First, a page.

The website, www.indianagamingalert.org, will be regularly updated with information about actual and potential labor disputes affecting NW Indiana casinos and the status of contract negotiations. Concerned customers and visitors to the site may sign up for email updates, as well as find strategies to protect their event or travel plans from the possibility of being impacted by labor disputes.

Consumers’ need for such a resource is especially great now, as East Chicago’s Ameristar Casino is embroiled in a lengthy labor dispute with UNITE HERE. Union workers had been in negotiations with Ameristar, which was bought in 2012 by Pinnacle Entertainment, Inc., based in Las Vegas.

In May, Pinnacle cut the affordable, family-supporting union health plan that union workers at Ameristar East Chicago had enjoyed for years. Family coverage under the Pinnacle plan will charge employees up to $4,000 per year in payroll deductions, beginning in 2016. Under the union plan, employees paid nothing for individual coverage and $30/month for family and dependent coverage. Ameristar is now the only union riverboat casino in Northwest Indiana that does not offer a union health care plan for its 200 union workers.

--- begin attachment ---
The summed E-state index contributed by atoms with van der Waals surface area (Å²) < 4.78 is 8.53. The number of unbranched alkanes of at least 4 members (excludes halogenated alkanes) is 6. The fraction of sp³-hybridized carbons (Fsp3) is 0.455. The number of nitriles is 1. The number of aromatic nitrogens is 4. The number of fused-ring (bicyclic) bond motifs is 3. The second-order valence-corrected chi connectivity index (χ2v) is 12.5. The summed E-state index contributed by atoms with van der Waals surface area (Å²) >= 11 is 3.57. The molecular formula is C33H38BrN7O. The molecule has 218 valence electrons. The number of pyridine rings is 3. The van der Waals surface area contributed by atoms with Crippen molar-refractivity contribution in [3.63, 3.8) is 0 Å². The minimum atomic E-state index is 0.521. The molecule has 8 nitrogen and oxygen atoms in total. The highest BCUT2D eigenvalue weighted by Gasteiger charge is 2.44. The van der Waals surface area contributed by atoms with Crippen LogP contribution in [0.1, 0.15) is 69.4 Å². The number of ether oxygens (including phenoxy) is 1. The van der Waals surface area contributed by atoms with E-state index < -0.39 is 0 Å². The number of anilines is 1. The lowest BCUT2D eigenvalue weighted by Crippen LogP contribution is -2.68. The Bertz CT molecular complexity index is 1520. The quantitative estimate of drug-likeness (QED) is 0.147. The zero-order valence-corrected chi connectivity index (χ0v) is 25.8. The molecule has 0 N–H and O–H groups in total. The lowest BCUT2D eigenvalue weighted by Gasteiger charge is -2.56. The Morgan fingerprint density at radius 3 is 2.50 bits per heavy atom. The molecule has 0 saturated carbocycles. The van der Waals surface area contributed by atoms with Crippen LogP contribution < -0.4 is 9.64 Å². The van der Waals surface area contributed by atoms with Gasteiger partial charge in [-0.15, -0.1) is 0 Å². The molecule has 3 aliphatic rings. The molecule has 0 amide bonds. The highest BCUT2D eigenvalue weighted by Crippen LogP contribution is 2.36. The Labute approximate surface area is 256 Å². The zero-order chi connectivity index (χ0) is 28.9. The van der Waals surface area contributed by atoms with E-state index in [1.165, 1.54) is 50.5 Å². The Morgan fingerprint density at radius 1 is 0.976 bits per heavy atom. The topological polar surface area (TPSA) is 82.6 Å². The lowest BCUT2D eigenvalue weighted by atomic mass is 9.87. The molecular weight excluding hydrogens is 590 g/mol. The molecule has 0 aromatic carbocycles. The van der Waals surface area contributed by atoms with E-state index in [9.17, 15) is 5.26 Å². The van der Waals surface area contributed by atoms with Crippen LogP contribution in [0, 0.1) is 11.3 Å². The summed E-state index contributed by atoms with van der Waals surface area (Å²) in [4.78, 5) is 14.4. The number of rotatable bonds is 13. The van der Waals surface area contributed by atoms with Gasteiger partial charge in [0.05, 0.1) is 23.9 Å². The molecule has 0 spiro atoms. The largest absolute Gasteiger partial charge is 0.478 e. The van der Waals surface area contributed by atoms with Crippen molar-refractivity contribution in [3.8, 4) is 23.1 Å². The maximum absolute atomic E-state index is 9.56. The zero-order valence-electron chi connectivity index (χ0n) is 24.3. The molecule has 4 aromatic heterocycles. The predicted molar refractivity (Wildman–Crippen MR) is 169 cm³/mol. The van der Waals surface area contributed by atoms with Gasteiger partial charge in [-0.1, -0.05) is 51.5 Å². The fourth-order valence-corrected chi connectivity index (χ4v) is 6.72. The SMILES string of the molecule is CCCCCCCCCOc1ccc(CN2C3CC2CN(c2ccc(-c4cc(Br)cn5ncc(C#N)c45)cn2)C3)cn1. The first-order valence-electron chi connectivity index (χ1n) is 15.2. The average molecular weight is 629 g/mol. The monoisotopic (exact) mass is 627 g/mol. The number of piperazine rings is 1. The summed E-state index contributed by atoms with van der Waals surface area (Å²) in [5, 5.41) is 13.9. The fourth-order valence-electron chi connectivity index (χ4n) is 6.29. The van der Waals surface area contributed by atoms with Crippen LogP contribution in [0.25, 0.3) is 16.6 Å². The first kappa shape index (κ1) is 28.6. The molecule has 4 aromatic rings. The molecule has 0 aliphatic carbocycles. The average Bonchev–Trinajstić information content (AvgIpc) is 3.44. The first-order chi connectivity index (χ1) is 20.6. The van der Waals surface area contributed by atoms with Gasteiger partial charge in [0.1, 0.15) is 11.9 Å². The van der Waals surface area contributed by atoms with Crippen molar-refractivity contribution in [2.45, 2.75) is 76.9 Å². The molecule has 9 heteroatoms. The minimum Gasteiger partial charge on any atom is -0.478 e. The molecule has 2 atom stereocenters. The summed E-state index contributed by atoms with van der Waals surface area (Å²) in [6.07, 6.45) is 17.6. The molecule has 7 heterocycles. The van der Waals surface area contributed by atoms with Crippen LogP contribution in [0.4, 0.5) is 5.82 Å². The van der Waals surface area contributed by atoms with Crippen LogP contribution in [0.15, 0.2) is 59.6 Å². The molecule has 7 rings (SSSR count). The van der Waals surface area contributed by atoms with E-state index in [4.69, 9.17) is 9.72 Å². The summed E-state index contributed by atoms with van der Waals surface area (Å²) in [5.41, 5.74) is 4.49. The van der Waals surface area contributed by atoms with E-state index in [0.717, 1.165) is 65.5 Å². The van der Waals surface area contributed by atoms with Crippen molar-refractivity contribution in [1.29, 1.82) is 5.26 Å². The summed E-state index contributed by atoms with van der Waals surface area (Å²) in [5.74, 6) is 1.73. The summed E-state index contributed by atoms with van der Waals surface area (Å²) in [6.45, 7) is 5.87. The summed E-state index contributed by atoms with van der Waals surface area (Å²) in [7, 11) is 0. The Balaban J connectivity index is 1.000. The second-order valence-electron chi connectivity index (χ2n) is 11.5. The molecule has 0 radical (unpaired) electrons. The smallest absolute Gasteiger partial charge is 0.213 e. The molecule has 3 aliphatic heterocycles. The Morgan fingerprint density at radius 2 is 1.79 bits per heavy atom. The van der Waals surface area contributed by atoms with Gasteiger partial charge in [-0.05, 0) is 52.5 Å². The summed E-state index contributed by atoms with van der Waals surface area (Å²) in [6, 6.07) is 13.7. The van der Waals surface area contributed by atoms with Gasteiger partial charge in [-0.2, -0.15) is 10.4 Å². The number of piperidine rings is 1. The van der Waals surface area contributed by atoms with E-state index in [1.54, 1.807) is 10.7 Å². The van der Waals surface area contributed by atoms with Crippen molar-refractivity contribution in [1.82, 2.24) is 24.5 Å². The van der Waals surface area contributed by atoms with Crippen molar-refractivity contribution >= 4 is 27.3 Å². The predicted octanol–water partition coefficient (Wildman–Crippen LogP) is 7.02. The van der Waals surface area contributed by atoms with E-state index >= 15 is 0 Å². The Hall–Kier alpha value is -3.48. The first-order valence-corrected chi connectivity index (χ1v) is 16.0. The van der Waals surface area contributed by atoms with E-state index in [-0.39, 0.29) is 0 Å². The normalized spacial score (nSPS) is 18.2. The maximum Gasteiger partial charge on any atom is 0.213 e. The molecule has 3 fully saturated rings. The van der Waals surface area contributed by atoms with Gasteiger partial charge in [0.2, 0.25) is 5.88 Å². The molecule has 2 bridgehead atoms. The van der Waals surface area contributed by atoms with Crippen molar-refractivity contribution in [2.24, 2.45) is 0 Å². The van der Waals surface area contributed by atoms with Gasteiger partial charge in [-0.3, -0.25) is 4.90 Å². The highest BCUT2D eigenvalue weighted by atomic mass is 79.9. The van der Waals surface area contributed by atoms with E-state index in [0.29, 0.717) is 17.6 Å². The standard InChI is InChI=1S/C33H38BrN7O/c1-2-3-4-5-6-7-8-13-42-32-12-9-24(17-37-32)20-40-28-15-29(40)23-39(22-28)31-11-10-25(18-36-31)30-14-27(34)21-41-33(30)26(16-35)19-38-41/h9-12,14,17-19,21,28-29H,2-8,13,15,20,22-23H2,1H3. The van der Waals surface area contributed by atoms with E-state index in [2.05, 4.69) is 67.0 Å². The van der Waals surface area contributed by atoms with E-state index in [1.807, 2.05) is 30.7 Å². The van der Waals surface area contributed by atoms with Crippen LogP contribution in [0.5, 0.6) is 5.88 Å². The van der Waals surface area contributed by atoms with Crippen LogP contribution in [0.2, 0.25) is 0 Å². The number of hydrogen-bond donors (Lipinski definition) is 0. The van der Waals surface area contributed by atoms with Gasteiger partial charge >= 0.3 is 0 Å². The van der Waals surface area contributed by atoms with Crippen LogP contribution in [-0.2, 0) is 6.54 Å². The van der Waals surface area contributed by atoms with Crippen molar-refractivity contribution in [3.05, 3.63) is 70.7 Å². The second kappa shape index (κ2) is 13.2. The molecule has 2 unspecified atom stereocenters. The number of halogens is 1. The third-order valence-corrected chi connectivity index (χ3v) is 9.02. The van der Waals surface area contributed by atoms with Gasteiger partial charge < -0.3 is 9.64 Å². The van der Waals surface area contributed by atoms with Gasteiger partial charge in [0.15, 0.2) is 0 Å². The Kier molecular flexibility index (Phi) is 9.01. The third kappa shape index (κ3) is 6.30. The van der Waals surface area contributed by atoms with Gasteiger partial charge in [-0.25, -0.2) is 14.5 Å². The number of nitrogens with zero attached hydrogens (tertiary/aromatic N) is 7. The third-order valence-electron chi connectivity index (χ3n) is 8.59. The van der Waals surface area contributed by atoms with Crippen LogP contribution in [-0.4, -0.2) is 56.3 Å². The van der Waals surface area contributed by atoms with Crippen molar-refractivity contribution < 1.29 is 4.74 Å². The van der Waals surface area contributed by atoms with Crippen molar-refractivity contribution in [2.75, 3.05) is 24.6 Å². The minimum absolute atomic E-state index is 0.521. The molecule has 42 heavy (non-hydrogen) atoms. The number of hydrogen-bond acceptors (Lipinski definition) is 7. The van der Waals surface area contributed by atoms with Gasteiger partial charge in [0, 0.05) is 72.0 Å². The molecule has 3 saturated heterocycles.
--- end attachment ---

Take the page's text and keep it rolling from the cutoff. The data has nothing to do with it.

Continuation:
The cleaners, servers, and bartenders at Ameristar have called for a boycott of the property until the contract is settled. Workers at Ameristar have begun reaching out directly to regional community members and customers to keep them informed and ask for support.

Indianagamingalert.org is part of that effort. Items recently posted to the site include:

· Profiles and stories of area casino workers

· An online pledge to boycott, signed by customers and the general public, demanding Ameristar Casino settle a fair contract that maintains the union health plan.

· Photo gallery of customer and community supporters/pledge signees

· News stories/press about the Ameristar boycott

UNITE HERE Local 1 represents nearly a thousand workers at three Northwest Indiana casino properties: 200 workers at Ameristar, 300 workers at Majestic Star, and 450 workers at Blue Chip Casino.

###